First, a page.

Vegan Chocolate Mousse

1/4 cup chocolate soymilk

6 ounces extra-firm silken tofu

1/4 cup natural sugar (I like demerara)

4.5 to 6 ounces vegan chocolate (semi-sweet or bittersweet), melted and slightly cooled (basically, half of a bag of vegan chocolate chips which tend to come as 9 to 12 ounces)

1/2 teaspoon vanilla extract

1/8 teaspoon almond or peppermint extract

Pinch sea salt

Place the soymilk, tofu, and sugar to the food processor, and process until very smooth, scraping down the sides of the bowl with a rubber spatula as needed. Add the melted chocolate, extracts, and a pinch of salt. Process for several minutes until smooth and fluffy, scraping down the sides of the bowl as necessary.

Vegan Mocha Buttercream Frosting

1/3 cup vegan butter, softened

1 tablespoon + 1 teaspoon instant coffee dissolved in about 2 teaspoons of water (I have also used a Starbucks espresso pod, torn open, and sprinkled in undissolved which works beautifully)

1 tablespoon cocoa powder

3 1/2 cups confectioner’s sugar

2 to 3 tablespoons non-dairy creamer (soy, coconut, etc.)

1/2 teaspoon vanilla extract

In the bowl of an electric mixer, cream butter with coffee and cocoa powder.  Turn mixer off, add 1/3 of confectioner’s sugar and a tablespoon of creamer, and beat until creamy.  Repeat with remaining confectioner’s sugar and creamer, ending with last third of sugar scraping down sides of bowl as necessary.  Adjust consistency with additional confectioner’s sugar or creamer as desired.  Beat in vanilla until incorporated.   If a darker color is desired to contrast more with almonds, add more dissolved coffee, cocoa powder, or both.

 

 

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Lentil Soup with Kale CroutonsSince my husband’s passing last July (has it really been almost 6 months?) led to my profoundly changed relationship to food and to my proclamation of this as the “Year of the “Mini Meal,” I wanted to share this little tip that I just disovered for turning a cup of your favorite vegan soup into something a little more special:

Crown heated soup with a dollop of vegan sour cream and kale chips or even the little crispy bits at the bottom of the container (I love to make them, but I purchased these flavored vegan ones at Whole Foods).

Addicting!

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Tropical HummusYield:  approximately 2 cups

As most of you know, since my darling husband of 25 years passed away on July 30, 2015, my relationship to food has been profoundly impacted.  I no longer cook or eat as much as I did before.  And when I do, its meaning has been transformed.  You can read the long version here in an essay published by Alimentum, a literary and art journal devoted to food.  [Scroll down under “Throw Tradition to the Wind” (though you might enjoy it too) to “‘Til Death or Dinner Do Us Part.”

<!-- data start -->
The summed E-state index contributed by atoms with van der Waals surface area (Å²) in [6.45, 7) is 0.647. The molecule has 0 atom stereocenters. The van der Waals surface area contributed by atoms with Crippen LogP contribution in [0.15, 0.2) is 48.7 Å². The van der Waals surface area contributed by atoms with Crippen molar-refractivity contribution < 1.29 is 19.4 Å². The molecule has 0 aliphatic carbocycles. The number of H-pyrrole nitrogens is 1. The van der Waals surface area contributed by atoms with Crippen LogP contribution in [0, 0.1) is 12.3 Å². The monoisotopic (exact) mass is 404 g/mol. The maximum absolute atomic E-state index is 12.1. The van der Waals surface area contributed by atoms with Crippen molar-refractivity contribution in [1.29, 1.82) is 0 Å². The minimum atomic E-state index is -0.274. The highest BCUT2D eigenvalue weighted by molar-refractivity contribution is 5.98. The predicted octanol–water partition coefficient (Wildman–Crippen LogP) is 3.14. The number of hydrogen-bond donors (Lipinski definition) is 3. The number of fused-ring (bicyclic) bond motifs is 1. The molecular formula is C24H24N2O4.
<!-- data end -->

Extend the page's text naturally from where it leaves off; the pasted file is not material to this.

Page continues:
The short version is simply that, though I love and respect food–perhaps more than before–I now think of it as somewhat of a sacrament, as an outward sign of inward grace, more spiritual than it once was.

When this began to happen–which was, actually, almost immediately–I jokingly proclaimed this the year of the “mini meal.”  In that spirit, I offer this recipe, though it is really more of a formula, and a simple one at that.

It was inspired by a bite of something I tasted, coincidentally, at a Celebration of Life for a dear friend who passed away just before Christmas.  Called Tuscan Hummus, it was creamy, but with appealing chunks of tomato, basil, and ???  I have long been a fan of a layer of tapenade spread over hummus, but I found the idea of a “chunky” hummus ultra appealing.

Wanting to make this new creation quick and easy, I thought a salsa would be a fun twist and the tropical pineapple salsa at Whole Foods was their most enticing.  So, I stired a cup of it, drained, into a cup of their plain hummus and voila!  For extra crunch, I served it garnished with the little crispy bits and pieces at the bottom of the container of their vegan kale chips.  A brilliant lunch with a dab of lentil soup on the side.

Of course, you could make your own hummus and your own salsa.  But, after Christmas, I started teaching a 6th class and a 4th prep–AP Art History (a super-rewarding but time-consuming course)–so quick and easy without sacrificing flavor or nutrition earns an A+ in my book.

1 cup plain or garlic hummus, homemade or preapred

1 cup tropical pinapple salsa (or your favorite type), homemade or prepared, drained

Pinch sea salt

Pinch freshly ground black pepper

Optional garnish: crispy kale chip bits

Accompaniment: cracker or pita chip of your choice

 

Stir together hummus, salsa, sea salt and pepper.  Serve on crackers or pita chips garnished, if desired, with crispy kale chip bits.

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Nicely Spicy Holiday NutsYield: approximately 2 pounds of nuts

These addicting nuts are perfect for New Year’s Day football watching or any time a protein-packed and exquisite snack is in order.